Regarding Matthew 23:3: It was not that Jesus told people, “all therefore whatsoever they bid you observe, that observe and do”. No, the meaning of the Greek text of verse 2 and the first part of verse 3 appears to be something like this:
The scribes and the Pharisees have seated themselves in “Moses’ seat”. Consequently, they demand you to follow all kinds of things, without limit – “Observe, and do!”
Point: Matthew 23:3 does not mean that Jesus told people to follow the Pharisees’ teachings. As other NT passages show, Jesus warned people about their teachings. So, it is obvious that in Matthew 23:3, the meaning of the words “Observe and do!” (Greek têreite kai poieite) is that the Pharisees demanded people to follow their teachings. – There is more on verses 1-4 and their translation, in appendix 1 at the end of this article.
Let us also consider this: Was there some “office of Moses” that was passed on from person to person, generation after generation? No, there was no such thing. But, Moses told the ancient Israelites that he would have a “successor”, one whom all must hearken and listen to. Let us read Deuteronomy 18:15-20 and Acts 3:22-23 and 7:37, concerning that matter.
Moses said to the ancient Israelites:
Deuteronomy 18:15 The Lord your God will raise up to you a Prophet from the middle of you, of your brothers, like to me; to him you shall listen; 16 According to all that you desired of the Lord your God in Horeb in the day of the assembly, saying, Let me not hear again the voice of the Lord my God, neither let me see this great fire any more, that I die not. 17 And the Lord said to me, They have well spoken that which they have spoken. 18 I will raise them up a Prophet from among their brothers, like to you, and will put my words in his mouth; and he shall speak to them all that I shall command him. 19 And it shall come to pass, that whoever will not listen to my words which he shall speak in my name, I will require it of him. 20 But the prophet, which shall presume to speak a word in my name, which I have not commanded him to speak, or that shall speak in the name of other gods, even that prophet shall die. (AKJV)
Referring to the above-quoted words of Moses, the apostle Peter said, speaking of Jesus:
Acts 3:22 For Moses truly said to the fathers, A prophet shall the Lord your God raise up to you of your brothers, like to me; him shall you hear in all things whatever he shall say to you. 23 And it shall come to pass, that every soul, which will not hear that prophet, shall be destroyed from among the people. (AKJV)
Likewise, Stephen cited Deuteronomy 18:15, regarding Jesus:
Acts 7:37 This is that Moses, which said to the children of Israel, A prophet shall the Lord your God raise up to you of your brothers, like to me; him shall you hear. (AKJV)
Again, Jesus was the “second Moses”. There was the first Moses, and then Jesus the “second Moses”. There were no other “Moses-figures” between those two.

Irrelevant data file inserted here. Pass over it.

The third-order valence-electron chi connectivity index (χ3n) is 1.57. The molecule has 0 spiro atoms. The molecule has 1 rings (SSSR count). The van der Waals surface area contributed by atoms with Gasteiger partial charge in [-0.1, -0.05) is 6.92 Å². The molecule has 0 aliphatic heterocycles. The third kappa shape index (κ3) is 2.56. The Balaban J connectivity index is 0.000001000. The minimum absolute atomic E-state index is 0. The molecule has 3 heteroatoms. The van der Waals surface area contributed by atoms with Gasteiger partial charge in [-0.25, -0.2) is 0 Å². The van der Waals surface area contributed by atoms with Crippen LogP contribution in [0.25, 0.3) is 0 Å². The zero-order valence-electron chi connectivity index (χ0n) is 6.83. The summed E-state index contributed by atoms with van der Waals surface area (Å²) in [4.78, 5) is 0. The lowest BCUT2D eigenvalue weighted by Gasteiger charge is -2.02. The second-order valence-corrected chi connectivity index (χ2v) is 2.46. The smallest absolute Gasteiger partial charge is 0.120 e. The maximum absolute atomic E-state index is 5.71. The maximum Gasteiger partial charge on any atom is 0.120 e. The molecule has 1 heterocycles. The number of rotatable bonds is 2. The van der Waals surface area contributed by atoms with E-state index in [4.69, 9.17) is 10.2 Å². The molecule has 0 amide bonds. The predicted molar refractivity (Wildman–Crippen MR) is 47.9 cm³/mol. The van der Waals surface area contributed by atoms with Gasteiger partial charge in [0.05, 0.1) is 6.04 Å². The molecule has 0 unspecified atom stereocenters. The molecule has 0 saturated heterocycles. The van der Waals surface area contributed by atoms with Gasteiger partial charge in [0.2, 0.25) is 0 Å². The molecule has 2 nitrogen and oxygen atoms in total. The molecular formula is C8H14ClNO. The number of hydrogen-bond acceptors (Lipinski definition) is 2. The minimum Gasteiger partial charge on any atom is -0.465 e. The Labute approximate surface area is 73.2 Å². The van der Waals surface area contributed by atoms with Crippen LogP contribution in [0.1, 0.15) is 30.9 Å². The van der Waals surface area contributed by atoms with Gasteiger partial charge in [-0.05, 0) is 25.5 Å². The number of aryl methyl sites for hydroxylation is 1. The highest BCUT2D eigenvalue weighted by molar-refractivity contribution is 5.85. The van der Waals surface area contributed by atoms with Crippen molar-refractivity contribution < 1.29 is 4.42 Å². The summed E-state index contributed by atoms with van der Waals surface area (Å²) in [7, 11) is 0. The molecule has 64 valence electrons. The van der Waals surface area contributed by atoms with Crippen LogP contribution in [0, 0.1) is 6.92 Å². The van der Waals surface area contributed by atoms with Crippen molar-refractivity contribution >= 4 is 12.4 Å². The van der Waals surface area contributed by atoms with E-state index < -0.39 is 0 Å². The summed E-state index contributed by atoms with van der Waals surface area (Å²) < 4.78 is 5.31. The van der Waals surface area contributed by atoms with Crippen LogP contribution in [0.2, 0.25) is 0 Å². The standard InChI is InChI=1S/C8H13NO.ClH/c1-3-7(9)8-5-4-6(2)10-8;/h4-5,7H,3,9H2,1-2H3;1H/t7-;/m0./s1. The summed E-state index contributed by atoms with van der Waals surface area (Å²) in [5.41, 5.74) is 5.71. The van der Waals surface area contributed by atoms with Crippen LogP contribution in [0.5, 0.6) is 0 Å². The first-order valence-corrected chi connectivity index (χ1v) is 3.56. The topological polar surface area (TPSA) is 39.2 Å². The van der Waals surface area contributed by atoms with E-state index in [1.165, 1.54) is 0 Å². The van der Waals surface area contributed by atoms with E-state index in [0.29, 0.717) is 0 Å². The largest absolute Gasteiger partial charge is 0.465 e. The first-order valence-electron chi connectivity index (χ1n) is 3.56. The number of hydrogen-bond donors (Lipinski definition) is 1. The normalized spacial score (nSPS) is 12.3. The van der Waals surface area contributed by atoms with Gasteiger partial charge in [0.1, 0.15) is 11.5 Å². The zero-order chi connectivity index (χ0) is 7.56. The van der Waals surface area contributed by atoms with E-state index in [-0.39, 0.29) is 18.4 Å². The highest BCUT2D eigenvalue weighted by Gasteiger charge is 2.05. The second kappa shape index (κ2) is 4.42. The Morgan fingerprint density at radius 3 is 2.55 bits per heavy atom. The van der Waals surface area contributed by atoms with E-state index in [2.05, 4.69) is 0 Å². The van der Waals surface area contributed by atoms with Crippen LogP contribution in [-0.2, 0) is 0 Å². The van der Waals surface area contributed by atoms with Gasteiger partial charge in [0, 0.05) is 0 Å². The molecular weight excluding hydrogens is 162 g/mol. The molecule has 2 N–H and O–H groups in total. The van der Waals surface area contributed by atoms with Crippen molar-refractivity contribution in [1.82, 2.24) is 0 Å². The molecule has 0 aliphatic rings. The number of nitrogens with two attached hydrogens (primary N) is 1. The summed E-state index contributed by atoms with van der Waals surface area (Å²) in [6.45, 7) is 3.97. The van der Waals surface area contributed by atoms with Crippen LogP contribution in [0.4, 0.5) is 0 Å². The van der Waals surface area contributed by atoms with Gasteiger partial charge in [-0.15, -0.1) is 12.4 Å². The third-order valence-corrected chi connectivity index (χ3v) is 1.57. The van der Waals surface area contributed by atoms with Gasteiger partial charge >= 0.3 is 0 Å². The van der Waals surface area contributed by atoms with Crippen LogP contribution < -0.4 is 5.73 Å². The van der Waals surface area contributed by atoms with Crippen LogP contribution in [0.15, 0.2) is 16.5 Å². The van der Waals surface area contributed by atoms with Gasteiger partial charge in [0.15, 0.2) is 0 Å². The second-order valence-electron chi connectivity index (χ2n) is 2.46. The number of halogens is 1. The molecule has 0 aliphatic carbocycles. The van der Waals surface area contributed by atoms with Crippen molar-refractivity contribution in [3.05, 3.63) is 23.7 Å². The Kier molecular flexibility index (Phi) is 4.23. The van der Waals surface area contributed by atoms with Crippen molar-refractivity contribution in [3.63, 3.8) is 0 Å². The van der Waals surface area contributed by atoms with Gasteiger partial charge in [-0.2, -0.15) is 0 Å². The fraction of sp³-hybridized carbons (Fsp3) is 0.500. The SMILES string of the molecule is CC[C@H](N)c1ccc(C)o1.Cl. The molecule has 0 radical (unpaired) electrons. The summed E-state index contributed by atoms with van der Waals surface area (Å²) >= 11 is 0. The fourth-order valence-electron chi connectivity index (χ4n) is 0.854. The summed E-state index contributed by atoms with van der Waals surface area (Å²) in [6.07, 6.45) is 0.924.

Let us now continue in Matthew 23, the chapter which contains the phrase “seat of Moses”. It records something that Jesus taught his own disciples. Read this with care and thought, and note especially verses 8 to 10:
Matthew 23: […] 4 “And they tie up heavy loads, and lay them on men’s shoulders; but they themselves are unwilling to move them with so much as a finger. 5 “But they do all their deeds to be noticed by men; for they broaden their phylacteries, and lengthen the tassels of their garments. 6 “And they love the place of honor at banquets, and the chief seats in the synagogues, 7 and respectful greetings in the market places, and being called by men, Rabbi. 8 “But do not be called Rabbi; for One is your Teacher, and you are all brothers. 9 “And do not call anyone on earth your father; for One is your Father, He who is in heaven. 10 “And do not be called leaders; for One is your Leader, that is, Christ. (NASB77)
Please all of that Scripture-quote one or two times more, with care and with thought.
Once again: Jesus was the “second Moses” – not the last one in a long row of “Moseses”, but the second one. – The scribes and the Pharisees did not have any “seat of Moses”. It is only that they had manipulated themselves into a position of “authority”, as if they had some “seat” of the kind that Moses had.
A side-note: There is no “third Moses”. Jesus the “second Moses” remains in his position. He does not have any mortal “deputies” or “vicars” here on Earth.
The article go08.htm has some notes on the former Moses and Jesus as the new Moses.
Other parts of Matthew 23 record that Jesus showed how the Pharisees were in it for money, and how they in their lust for money even de facto robbed widows – see Matthew 23:14 and even Mark 12:38-40 and Luke 20:46-47.
One example of how (in what way) the Pharisees “devoured widows’ houses”, is found in Matthew 15:1-6 and Mark 7:9-13 – the “corban” matter. The Pharisees lured people to neglect their ageing parents and give the monies that should have been used for caring for those parents, into the hands of the [Pharisee and Sadducee] priests.